Randy Newman
Sail Away
Label ©  Reprise
Release Year  1972
Length  41:47
Genre  Rock
Personal Star Rating [1-5]  
  Ref#  R-0116
Bitrate  256 Kbps
    Track Listing:
      Sail Away  
      Lonely At The Top  
      He Gives Us All His Love  
      Last Night I Had A Dream  
      Simon Smith And The Amazing Dancing Bear  
      Old Man  
      Political Science  
      Burn On  
      Memo To My Son  
      Dayton, Ohio - 1903  
      You Can Leave Your Hat On  
      God's Song (That's Why I Love Mankind)  
      Let It Shine  
      Maybe I'm Doing It Wrong (Studio Version)  
      Dayton, Ohio - 1903 (Early Version)  
      You Can Leave Your Hat On (Demo)  
      Sail Away (Early Version)  
    Additional info: | top
      2002 expanded & remastered reissue of 1972 album with 5 added bonus tracks (all previously unissued) 'Let It Shine', 'Maybe I'm Doing It Wrong' (studio version), 'Dayton, Ohio-1903' (studio version), 'You Can Leave Your Hat On' (demo) & 'Sail Away' (early version).

      Review by Mark Deming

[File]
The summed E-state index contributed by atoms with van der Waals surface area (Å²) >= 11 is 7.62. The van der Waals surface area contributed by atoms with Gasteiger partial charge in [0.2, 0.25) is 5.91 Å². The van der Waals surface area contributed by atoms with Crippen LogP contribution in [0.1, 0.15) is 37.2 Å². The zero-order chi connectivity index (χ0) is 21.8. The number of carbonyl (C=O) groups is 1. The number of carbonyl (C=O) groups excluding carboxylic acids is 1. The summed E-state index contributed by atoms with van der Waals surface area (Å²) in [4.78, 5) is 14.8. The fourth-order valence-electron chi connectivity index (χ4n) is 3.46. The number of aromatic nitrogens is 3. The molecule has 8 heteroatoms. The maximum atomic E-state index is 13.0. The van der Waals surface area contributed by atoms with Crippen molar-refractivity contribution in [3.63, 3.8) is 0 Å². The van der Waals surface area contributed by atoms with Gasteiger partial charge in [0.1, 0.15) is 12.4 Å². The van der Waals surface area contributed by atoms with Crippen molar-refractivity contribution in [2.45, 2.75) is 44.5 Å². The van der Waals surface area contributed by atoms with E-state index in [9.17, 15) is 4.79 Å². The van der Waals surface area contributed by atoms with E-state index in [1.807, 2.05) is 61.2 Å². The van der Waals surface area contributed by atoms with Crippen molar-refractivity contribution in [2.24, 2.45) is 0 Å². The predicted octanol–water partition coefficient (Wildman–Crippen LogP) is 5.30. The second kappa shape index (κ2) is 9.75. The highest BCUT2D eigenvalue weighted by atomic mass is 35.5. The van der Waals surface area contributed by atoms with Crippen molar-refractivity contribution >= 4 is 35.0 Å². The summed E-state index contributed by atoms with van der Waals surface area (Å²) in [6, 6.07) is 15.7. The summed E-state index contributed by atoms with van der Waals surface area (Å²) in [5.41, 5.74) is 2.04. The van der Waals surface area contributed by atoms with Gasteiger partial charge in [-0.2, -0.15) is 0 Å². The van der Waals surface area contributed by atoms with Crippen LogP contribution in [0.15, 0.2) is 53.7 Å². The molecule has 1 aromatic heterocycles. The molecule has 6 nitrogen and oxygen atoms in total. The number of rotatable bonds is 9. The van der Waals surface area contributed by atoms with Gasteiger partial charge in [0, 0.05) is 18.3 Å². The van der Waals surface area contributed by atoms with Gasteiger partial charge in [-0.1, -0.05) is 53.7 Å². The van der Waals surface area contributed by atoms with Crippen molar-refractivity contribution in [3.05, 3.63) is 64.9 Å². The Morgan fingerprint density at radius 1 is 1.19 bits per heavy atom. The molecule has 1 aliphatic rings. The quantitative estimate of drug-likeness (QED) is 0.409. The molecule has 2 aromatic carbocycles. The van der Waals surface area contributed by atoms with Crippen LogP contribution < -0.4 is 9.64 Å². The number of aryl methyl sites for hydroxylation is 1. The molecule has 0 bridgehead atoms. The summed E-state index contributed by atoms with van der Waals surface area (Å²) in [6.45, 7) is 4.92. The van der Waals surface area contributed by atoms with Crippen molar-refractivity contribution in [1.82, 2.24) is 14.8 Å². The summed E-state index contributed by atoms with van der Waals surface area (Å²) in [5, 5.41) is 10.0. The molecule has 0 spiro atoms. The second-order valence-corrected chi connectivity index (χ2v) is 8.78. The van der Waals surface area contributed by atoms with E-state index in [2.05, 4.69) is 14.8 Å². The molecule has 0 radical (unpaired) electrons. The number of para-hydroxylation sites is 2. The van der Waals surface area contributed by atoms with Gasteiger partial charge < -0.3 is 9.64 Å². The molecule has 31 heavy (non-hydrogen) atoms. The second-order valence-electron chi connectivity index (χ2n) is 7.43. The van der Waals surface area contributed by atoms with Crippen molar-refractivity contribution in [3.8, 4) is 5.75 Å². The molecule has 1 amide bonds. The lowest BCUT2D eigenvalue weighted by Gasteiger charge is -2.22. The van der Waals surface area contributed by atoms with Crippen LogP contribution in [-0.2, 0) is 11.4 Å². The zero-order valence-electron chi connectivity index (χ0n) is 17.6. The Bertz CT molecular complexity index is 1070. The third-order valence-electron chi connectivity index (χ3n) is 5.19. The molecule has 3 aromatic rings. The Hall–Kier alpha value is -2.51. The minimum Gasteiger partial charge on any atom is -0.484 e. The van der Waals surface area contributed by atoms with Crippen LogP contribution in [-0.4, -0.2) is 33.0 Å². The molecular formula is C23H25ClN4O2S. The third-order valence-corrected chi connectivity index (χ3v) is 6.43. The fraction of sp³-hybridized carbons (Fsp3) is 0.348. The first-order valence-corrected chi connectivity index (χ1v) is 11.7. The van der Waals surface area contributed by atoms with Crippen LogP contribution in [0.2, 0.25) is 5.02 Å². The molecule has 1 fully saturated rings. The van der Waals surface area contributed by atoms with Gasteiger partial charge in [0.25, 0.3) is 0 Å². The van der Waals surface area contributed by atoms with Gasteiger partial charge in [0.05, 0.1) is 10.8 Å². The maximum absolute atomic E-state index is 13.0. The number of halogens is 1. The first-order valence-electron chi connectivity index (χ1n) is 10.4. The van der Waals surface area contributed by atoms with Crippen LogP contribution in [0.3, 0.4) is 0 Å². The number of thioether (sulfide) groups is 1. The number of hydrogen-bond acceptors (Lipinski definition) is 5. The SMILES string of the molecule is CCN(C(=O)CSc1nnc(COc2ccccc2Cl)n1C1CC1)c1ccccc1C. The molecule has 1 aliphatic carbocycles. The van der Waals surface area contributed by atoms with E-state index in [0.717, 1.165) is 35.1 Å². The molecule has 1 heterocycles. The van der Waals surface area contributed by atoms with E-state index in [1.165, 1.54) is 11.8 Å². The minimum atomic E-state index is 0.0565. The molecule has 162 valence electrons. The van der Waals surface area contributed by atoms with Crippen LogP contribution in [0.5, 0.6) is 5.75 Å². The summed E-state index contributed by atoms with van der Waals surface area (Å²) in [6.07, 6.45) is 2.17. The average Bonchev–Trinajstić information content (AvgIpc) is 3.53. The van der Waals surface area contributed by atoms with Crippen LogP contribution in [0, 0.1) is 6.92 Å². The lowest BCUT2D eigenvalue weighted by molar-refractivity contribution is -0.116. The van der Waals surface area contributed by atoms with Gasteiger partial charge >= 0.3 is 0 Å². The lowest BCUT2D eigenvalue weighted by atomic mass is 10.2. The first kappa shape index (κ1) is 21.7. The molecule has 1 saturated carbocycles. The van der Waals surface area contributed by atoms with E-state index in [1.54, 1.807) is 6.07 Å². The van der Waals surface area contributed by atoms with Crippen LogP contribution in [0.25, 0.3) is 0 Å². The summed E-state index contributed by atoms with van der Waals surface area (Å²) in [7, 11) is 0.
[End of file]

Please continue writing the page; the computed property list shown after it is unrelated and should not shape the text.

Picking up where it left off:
On his third studio album, Randy Newman found a middle ground between the heavily orchestrated pop of his debut and the more stripped-down, rock-oriented approach of 12 Songs, and managed to bring new strength to both sides of his musical personality in the process. The title track, which Newman has described as a sort of commercial jingle written for slave traders looking to recruit nave Africans, and "Old Man," in which an elderly man is rejected with feigned compassion by his son, were set to Newman's most evocative arrangements to date and rank with the most intelligent and effective use of a large ensemble by anyone in pop music. On the other end of the scale, "Last Night I Had a Dream" and "You Can Leave Your Hat On" are lean, potent mid-tempo rock tunes, the former featuring some slashing and ominous slide guitar from Ry Cooder, and the latter a witty and willfully perverse bit of erotic absurdity that later became a hit for Joe Cocker (who sounded as if he took the joke at face value). Elsewhere, Newman cynically ponders the perils of a stardom he would never achieve ("Lonely at the Top," originally written for Frank Sinatra), offers a broad and amusing bit of political satire ("Political Science"), and concludes with one of the most bitter rants against religion that anyone committed to vinyl prior to the punk era ("God's Song [That's Why I Love Mankind]"). Whether he's writing for three pieces or 30, Newman makes superb use of the sounds available to him, and his vocals are the model of making the most of a limited instrument. Overall, Sail Away is one of Newman's finest works, musically adventurous and displaying a lyrical subtlety that would begin to fade in his subsequent works.
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